American Teenagers Are Turning To Emergency Departments Because Of Ecstasy More Often – Part 1 of 3
American Teenagers Are Turning To Emergency Departments Because Of Ecstasy More Often. The party of US teens who wind up in the emergency range after taking the club drug Ecstasy has more than doubled in recent years, raising concerns that the hallucinogen is back in vogue, federal officials report Dec 2013. Emergency room visits related to MDMA – known as Ecstasy in pastille form and Molly in the newer powder form – increased 128 percent between 2005 and 2011 among people younger than 21. Visits rose from about unkindly 4500 to more than 10000 during that time, according to a report released Tuesday by the US Substance Abuse and Mental Health Services Administration.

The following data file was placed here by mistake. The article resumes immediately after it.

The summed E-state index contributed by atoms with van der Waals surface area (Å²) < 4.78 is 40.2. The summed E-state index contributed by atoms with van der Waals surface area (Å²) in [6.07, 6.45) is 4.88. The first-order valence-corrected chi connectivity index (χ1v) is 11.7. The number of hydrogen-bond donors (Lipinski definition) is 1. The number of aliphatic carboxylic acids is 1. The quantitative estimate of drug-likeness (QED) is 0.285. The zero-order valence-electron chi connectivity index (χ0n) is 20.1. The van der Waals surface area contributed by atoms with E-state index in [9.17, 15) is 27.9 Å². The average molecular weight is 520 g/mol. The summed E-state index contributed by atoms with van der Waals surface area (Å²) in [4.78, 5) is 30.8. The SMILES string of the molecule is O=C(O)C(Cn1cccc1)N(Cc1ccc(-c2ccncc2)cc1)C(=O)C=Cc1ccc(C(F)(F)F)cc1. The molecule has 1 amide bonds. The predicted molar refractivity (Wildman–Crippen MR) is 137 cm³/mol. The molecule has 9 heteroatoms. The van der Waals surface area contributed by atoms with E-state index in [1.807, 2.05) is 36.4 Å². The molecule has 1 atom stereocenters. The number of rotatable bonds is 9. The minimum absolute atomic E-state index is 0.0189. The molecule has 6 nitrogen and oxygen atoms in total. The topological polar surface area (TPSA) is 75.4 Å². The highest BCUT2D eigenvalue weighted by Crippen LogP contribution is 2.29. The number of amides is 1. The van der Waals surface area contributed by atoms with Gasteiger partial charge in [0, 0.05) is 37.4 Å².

And “This should be a wake-up call to everyone, but the difficulty is much bigger than what the data show,” said Steve Pasierb, president and CEO of The Partnership at Drugfree dot org. “These are only the cases that roll into the emergency rooms. It’s just the gen of the iceberg”. The SAMHSA study comes on the heels of a string of Ecstasy-related deaths. Organizers closed the Electric Zoo music festival in New York City one day near the start in August following two deaths and four hospitalizations caused by Ecstasy overdoses.
The deaths came a week after another young man died from Ecstasy overdose at a rock show in Boston. Ecstasy produces feelings of increased power and euphoria, and can distort a person’s senses and perception of time. It works by altering the brain’s chemistry, but research has been inconclusive regarding the effects of long-term abuse on the brain.